Finally, I’m looking forward to connecting with many of you. We are blessed to be supported by such a dynamic group of volunteers and church leaders. Hearing about your creative and faithful projects inspires us in our work here at the ELCA.  Keep up the great work!

    You’ll be seeing more posts from me as the weeks go on, but I first wanted to offer you a brief glimpse at your Campaign Assistant. Thank you for your loyal readership!

    The Ancient Art of Mosquito-Making

    Posted on March 21, 2012 by jessicanipp

    Previously on this blog, we featured a story about the youth of the Western Iowa Synod, who created swarms of styrofoam mosquitoes that “infested” their synod assembly last year. The story has been popular, and we’ve received a few requests for mosquito-making instructions.

    Pastor Terry Mahnke of Zion Lutheran Church in Rake, IA is happy to share his instructions for making the neon-colored critters.  He says, “All of the measurements are approximate, as are the suggestions for placement of wings, legs etc.  Do what looks right to you and have fun!”

     To Make Giant Styrofoam Mosquitoes…

    Supply list

    • 5″ Styrofoam egg  body
    • 2.5″ Styrofoam  ball body
    • colored pipe cleaner
    • approximately ½ inch “googly eyes”  (available at most craft stores)
    • a thin wire for legs –should be thin but able to hold a shape
    • a medium-gauge wire for the wings –not quite as thick as a metal hanger
    • wooden rod, 1/4″ X 36″
    • acrylic paint (but not  spray paint—that tends to melt the styrofoam)
    • 1/2″ long spring with hooks on each end
    • a pair of knee-high nylons
    • hot glue gun or white carpenter’s glue (hot glue works better since it sets almost immediately)

    Assembling a mosquito

    1.) Paint both head and body . . . let dry
    2.) Attach head and body using the spring
    3.) Shape wings using the heavier wire.  Our wings were approximately 6″ by 3″ at widest part of the wing.  Should be egg-shaped.
    4.) Twist wires together, leaving about 1/4″ at the base of wing.
    5.) Insert wing into body one third of the way down the body.  Apply a spot of glue to hold the wing in place.
    6.) Using the thin wire, form six legs. Insert them into the body again with a spot of glue.
    7.) For the nose/proboscis: on some of our mosquitoes we used small wooden crosses about 1/2″ long, on others we used a colored pipe cleaner.
    8.) Attach eyes with glue, centering them around the proboscis.  
    9.) Use two pipe cleaners for antennae. Be creative with the shape.  Attach those above the eyes, holding them in place with a spot of glue.
    10.) Insert wooden rod near the center of gravity of the mosquito and glue in place.
    11.) Attach the legs you previously shaped, three to a side. Glue in place.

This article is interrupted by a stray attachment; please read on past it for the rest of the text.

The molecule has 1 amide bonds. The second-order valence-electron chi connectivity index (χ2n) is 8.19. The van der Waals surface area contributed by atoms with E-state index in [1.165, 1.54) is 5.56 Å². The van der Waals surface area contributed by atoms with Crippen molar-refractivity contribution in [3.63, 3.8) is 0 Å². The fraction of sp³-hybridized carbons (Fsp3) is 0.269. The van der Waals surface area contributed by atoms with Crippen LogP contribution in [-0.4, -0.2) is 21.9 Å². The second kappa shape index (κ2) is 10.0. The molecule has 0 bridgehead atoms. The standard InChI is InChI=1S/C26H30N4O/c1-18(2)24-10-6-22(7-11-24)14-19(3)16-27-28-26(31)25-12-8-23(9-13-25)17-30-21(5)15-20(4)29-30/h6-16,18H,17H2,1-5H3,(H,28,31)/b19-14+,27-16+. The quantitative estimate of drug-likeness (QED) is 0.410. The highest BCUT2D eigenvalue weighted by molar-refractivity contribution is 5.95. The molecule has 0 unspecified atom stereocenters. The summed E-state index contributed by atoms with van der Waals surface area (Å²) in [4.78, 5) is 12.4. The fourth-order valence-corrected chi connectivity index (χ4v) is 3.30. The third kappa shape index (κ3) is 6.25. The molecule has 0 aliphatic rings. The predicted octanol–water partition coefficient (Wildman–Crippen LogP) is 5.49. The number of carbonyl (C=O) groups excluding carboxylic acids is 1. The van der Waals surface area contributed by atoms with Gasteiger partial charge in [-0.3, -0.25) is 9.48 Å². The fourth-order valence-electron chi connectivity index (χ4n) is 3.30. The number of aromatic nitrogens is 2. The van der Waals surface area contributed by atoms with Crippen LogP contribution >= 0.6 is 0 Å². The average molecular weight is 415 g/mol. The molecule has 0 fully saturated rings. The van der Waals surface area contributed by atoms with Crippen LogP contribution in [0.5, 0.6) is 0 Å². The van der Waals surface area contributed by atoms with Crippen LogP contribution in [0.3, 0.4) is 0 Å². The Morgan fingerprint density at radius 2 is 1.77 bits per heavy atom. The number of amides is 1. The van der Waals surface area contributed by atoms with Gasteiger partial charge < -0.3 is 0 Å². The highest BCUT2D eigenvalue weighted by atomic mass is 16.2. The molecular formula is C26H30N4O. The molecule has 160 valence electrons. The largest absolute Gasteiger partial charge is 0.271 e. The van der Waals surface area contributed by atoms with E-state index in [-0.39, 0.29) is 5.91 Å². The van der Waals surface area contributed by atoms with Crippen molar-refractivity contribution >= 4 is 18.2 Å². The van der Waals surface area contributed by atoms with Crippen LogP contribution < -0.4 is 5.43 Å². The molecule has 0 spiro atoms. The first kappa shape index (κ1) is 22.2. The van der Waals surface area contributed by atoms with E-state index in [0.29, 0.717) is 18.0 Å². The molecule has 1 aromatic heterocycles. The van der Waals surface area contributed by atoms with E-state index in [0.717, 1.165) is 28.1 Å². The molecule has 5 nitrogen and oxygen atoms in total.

12.) Cover the wings with plastic wrap or knee hi nylons.
    13.) Stand back and admire your work!

     

    10 Top Ideas for Synods

    Posted on March 20, 2012 by jessicanipp

    In August 2011, voting members at the 2011 ELCA Churchwide Assembly voted resoundingly to roll out the ELCA Malaria Campaign to the whole church. At that time, we honored the work of our 11 “pilot synods,” who had been pioneers and guinea pigs, testing and creating the materials and structures that we now recommend to you. Here are some of the top things they learned about guiding their synods through a campaign to raise awareness and funds for the work of the ELCA Malaria Campaign:

    Many thanks to all of our "pilots"!

    1.)    Communication is key. Connect with ELCA Malaria Campaign staff.  Connect with synod office. Congregational volunteers should connect with the pastor(s) to agree on timing and tactics of the campaign. Report back to congregation/synod often, and celebrate your success.

    2.)    Use the synod structures. Synod assembly is a great time to kick off a campaign. Use synod leadership such as conference deans, and synod communications structures such as newsletter and Web site. The most successful campaigns have a very engaged bishop/synod office.

    3.)    Have engaged volunteers. Find a contact person at each congregation. Communicate with them regularly.

    4.)    Equip everyone. Make sure every volunteer and every congregation has the resources they need. Offer a lot of engagement options, and let congregations choose what’s right for them. Encourage congregations to reach as many sectors/groups as possible.  Be intergenerational and inclusive.

    5.)    Let the youth lead! Engage, equip and empower youth to lead ELCA Malaria Campaign activities within their congregations. Youth often have leadership skills, enthusiasm and compassion for those who suffer. Tap into those traits and showcase their enthusiasm—with a talent show, a series of noisy offerings, or even a congregational strategy.